Taking Russian commodities off of global markets would cause an across-the-board price shock that would decimate financial markets, banks, and practically every industry. Moreover, Russia also has an economic nuclear option that could blow up the Western financial system overnight.
In short, Russia has powerful cards to play.
Just like in a kinetic war, Russia can match US moves to escalate an economic war to the top of the escalation ladder.
But unlike a kinetic war, neither side is deterred. On the contrary, it seems all but inevitable that things will escalate from here, which makes the situation incredibly dangerous.
Where Are We Now?
The US has sanctioned the Russian central bank, making it illegal for any American to engage with it, the finance ministry, or the national wealth fund.
The US and European governments froze the US dollar and euro reserves of Russia—the accumulated savings of the nation—worth around $300 billion.
Certain Russian banks have been kicked out of SWIFT, the system to send international wire transfers.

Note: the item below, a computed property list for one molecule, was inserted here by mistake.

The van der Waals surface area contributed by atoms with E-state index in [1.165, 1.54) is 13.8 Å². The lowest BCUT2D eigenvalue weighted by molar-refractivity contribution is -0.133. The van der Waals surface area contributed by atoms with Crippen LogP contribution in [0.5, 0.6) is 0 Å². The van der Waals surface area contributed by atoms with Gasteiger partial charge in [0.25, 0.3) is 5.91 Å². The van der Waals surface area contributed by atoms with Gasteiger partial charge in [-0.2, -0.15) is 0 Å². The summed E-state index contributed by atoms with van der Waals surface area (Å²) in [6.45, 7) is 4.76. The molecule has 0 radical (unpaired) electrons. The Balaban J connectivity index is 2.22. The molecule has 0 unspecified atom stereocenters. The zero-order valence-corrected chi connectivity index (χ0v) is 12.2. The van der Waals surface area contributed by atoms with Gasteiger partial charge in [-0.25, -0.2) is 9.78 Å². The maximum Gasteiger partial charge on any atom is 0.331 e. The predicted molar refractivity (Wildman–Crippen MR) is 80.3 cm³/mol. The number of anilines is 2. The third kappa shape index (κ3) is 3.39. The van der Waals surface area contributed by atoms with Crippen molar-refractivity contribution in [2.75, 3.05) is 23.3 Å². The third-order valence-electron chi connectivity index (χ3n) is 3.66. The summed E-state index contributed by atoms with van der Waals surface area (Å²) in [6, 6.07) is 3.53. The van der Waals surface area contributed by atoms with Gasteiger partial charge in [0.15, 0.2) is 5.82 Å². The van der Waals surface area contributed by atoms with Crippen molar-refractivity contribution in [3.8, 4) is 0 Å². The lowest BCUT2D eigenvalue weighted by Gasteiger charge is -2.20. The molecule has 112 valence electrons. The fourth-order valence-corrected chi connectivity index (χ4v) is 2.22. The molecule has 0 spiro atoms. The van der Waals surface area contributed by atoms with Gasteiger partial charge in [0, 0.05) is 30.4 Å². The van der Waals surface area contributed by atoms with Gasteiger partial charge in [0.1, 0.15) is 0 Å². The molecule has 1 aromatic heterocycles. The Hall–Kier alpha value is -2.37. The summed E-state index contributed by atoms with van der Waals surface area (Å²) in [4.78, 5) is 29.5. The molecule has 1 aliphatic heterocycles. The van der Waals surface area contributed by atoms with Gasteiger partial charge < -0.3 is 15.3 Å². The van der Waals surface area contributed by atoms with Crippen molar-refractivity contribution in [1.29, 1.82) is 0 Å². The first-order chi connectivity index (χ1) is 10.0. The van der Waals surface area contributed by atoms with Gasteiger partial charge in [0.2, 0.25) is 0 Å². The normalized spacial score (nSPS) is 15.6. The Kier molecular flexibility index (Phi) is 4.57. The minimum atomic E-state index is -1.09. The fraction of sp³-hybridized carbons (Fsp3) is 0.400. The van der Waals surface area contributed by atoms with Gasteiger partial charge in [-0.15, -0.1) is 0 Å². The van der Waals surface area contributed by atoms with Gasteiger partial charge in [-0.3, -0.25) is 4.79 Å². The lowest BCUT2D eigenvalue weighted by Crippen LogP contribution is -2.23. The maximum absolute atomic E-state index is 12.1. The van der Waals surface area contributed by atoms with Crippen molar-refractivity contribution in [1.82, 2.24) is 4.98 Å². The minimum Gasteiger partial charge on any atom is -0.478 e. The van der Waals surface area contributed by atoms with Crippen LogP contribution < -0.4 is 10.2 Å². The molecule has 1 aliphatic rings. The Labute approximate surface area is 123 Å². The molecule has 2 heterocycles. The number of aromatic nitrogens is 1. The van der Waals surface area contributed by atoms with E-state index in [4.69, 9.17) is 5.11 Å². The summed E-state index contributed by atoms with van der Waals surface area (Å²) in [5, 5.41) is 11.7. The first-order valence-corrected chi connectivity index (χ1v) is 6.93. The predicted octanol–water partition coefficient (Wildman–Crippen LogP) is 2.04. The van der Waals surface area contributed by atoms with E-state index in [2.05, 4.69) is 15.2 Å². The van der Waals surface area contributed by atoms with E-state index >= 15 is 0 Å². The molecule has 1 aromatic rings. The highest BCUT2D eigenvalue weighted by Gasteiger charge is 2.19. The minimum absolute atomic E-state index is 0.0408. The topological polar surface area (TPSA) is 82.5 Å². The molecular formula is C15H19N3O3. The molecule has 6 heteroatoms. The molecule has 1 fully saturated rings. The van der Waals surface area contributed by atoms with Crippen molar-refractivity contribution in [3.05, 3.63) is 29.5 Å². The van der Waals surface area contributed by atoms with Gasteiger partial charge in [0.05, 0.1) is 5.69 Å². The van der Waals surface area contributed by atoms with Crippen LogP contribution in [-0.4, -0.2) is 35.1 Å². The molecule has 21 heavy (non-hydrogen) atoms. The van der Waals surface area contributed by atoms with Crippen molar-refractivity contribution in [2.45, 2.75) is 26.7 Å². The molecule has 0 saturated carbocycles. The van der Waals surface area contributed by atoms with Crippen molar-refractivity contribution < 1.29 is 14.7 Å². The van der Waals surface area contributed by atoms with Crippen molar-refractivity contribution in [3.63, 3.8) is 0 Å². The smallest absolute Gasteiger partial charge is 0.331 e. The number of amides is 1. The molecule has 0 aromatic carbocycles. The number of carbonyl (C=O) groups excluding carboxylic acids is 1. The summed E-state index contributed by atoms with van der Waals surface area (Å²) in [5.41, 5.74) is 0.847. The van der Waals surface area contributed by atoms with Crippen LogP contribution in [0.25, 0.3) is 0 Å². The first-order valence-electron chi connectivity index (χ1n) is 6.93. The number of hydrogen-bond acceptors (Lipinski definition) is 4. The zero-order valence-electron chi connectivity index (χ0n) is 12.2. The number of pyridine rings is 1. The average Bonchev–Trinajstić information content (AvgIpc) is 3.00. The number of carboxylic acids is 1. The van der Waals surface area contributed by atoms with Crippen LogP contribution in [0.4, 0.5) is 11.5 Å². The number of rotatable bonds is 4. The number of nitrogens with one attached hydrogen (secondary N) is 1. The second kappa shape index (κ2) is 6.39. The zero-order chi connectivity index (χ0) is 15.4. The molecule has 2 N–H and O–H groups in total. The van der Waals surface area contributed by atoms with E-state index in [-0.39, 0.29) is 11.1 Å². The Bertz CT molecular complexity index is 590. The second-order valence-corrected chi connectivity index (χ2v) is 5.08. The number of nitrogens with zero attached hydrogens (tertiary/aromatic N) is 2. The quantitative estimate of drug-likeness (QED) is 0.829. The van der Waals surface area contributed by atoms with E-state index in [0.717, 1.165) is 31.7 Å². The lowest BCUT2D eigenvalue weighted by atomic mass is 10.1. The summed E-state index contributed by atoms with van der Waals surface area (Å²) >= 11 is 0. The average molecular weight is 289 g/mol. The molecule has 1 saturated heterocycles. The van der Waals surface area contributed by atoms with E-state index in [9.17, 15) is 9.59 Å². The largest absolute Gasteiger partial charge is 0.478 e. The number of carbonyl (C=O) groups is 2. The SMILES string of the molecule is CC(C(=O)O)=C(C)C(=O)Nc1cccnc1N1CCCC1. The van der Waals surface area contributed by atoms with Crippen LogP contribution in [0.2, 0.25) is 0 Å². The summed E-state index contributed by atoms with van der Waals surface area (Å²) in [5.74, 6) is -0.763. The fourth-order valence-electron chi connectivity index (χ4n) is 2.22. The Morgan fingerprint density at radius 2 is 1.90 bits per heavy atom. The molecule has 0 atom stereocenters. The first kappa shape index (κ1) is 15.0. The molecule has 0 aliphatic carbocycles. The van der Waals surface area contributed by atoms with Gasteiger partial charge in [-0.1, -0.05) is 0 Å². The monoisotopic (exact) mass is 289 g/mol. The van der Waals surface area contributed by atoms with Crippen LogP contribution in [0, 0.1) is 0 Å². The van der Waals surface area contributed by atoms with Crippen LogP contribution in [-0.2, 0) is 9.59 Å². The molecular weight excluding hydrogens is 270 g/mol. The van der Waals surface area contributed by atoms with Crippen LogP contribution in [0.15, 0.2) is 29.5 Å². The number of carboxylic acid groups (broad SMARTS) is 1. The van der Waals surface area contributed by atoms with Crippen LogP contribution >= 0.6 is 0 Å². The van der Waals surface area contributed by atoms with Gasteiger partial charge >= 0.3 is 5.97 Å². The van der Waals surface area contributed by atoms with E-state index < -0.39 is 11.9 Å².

A stampede of Western companies have left Russia and are banning average Russian citizens from using their platforms.
Visa, MasterCard, and American Express have cut off Russia from their networks.
The US government banned all imports of Russian oil.
In return, Russia has matched these moves with defensive maneuvers and escalations of its own.
Moscow has banned the export of rocket engines to the US, with an official saying, “In a situation like this we can’t supply the United States with our world’s best rocket engines. Let them fly on something else, their broomsticks.”
Russia and China have live alternatives to SWIFT to facilitate international financial transactions, which limits the effect of being kicked out of SWIFT.
Russian banks started issuing credit and debit cards linked to China’s global payment processing network UnionPay.
Russia has announced, or already is, doing business with China, India, Iran, Turkey, and other countries in local currencies instead of the US dollar, neutralizing much of the effect of sanctions.
In perhaps the most significant escalatory move, the Russian government has allowed all external debt obtained from unfriendly countries—estimated to be over $400 billion— to be redenominated in rubles.